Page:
“They took a maternity ward away last year, and my granddaughter had to go to Olean — which is 35, 40 minutes away — in an emergency situation to deliver that baby,” Masisak said. “I was panicking the whole time going over there to see her.” 

Head shots of State College mayoral candidates Ezra Nanes and Jim Leous
Photos provided

Two Democrats — and no Republicans — are on the ballot in this year’s primary race for State College mayor. Ezra Nanes is director of business development at AccuWeather. He previously ran for state Senate and tried for a seat on the State College Borough Council, and he's a member of the Centre County Democratic Committee. Jim Leous leads the emerging technologies group for Penn State's Information Technology Services. He’s also a member of the State College Area school board and adviser to the Penn State College Democrats.

A Bradford Regional Medical Center sign that directs visitors to different departments
Emily Reddy / WPSU

McKean County is hosting a mass vaccination clinic Friday, after the county saw a brief period of providers getting no first dose vaccines from the state.

Bradford Regional Medical Center is hosting the clinic at the Old Central Christian High School building and will use an emergency allotment of 1,170 doses for those who register ahead of time.

president.psu.edu

Shortly after Governor Tom Wolf announced the new outline for vaccine distribution in Pennsylvania, Penn State President Eric Barron addressed pre-submitted questions from faculty and staff about how the university will deal with COVID-19 moving forward. In a livestream, Barron urged employees to get vaccinated as soon as they’re eligible. Those who work with students can sign up starting on Monday.

Kelly Wolgast is the director of Penn State’s COVID-19 operations control center. She says, for now, Penn Staters will have to look outside the university for a vaccine.

While some members of the Penn State community are wary of the university's return to in-person classes, some believe vaccines may make transition safer.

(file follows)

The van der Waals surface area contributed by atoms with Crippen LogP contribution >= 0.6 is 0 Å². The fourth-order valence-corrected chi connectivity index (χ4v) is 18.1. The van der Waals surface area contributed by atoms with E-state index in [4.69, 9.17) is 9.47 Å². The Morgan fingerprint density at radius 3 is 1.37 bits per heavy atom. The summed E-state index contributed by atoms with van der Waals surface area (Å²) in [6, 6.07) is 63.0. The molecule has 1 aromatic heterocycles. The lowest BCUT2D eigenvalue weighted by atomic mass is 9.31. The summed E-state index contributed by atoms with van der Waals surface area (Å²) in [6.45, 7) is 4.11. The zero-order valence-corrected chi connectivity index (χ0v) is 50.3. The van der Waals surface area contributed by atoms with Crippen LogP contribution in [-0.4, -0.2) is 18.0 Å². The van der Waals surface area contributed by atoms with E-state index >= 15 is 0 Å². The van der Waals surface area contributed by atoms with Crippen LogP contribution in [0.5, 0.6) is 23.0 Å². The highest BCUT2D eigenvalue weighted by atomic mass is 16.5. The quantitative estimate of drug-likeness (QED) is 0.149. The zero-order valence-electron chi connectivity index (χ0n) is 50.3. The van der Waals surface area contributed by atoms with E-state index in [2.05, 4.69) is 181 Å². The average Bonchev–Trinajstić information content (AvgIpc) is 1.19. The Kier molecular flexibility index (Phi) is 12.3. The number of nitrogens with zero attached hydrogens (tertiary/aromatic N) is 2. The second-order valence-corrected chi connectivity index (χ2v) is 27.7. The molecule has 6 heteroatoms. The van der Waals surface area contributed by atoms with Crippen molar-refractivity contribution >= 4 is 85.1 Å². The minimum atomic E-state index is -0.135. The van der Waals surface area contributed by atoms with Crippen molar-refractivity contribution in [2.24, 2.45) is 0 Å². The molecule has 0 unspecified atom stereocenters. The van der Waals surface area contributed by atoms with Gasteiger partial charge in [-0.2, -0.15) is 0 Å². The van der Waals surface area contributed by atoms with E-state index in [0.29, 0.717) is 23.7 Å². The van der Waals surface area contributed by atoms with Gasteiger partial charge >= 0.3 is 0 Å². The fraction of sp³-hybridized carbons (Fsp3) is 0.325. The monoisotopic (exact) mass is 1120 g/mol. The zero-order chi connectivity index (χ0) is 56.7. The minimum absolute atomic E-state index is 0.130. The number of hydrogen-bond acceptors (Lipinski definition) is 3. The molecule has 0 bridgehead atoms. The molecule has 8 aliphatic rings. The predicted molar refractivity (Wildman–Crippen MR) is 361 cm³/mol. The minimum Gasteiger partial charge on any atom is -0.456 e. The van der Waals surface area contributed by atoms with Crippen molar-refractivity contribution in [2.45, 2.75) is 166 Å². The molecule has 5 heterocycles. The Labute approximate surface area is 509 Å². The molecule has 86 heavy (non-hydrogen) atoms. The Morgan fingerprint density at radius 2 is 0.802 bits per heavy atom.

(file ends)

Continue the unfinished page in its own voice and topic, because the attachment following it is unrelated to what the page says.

Jade Campos / WPSU

  

As more and more of the country gets vaccinated against coronavirus, many Penn Staters are feeling hopeful about the upcoming in-person school year. Others point to the current upswing in COVID cases and say it’s too soon.

Gov. Tom Wolf looks at a vial of the Johnson & Johnson COVID-19 vaccine at a vaccination site setup for teachers and school staff at the Berks County Intermediate Unit in Reading, Pa., Monday, March 15, 2021.
Matt Rourke / AP Photo

Gov. Tom Wolf's administration says every adult in Pennsylvania will qualify for COVID-19 vaccines starting April 19.

Starting immediately, vaccine appointments are being expanded to include police, corrections officers and other law enforcement; volunteer and professional firefighters; grocery employees; and food and farm workers.

Acting Health Secretary Alison Beam said Wednesday the new timeline is possible because the state’s rate of vaccinations has quickened.

Linda Mantz / courtesy of the artist

We asked WPSU listeners to share their experience of the past pandemic year. For today’s story, WPSU’s Kristine Allen spoke with a Milesburg resident who teaches yoga for addiction recovery. She talks about the effect of the pandemic on the recovery community.

“I’m in what I would call long-term recovery now,” Linda Mantz said. “But I am a recovering alcoholic and drug addict.”

Mantz of is retired from Penn State, where she taught Human Development and worked as a counselor.

“I am grateful to be celebrating over 30 years of recovery this year,” she said.

Signage for a COVID-19 collection site in State College, Pa.
Min Xian / WPSU

 

In a livestream Friday, leaders at Penn State and from the surrounding community voiced concerns about the recent uptick in coronavirus cases and a new, more infectious variant found in State College.

State College Mayor Ron Filippelli said police have been responding to more gatherings recently and he sees a relaxation of precautions across the board.

Jim Welsh / courtesy of Jim Welsh

We asked WPSU listeners to share their experience of this past year for our series, Pandemic, Year One. For today’s story, WPSU’s Kristine Allen spoke with a bicycle mechanic from State College who was lost his job due to COVID-19, then started his own business.

“I’ve always had a way with bicycles and a love for mechanical things. You know, take them apart, figure out how they work, that kind of thing.”

Jim Welsh of State College said he’s been working as a bicycle mechanic since he was about 14 years old.  He enjoys riding, too, around local trials.

Mary Petrak (selfie) / courtesy of Mary Petrak

We asked WPSU listeners to share their experience of this past year for our series, Pandemic, Year One.  For today’s story, WPSU’s Kristine Allen spoke with a retired teacher from Hollidaysburg.  She lost her husband just before the pandemic began.

“He was just a guy with a big smile that lit up the room,” Mary Petrak said. “He was really good at listening to people’s stories.  Also a good storyteller.”

Petrak’s husband, Dave, died five months before the pandemic started.  They had been married for 43 years.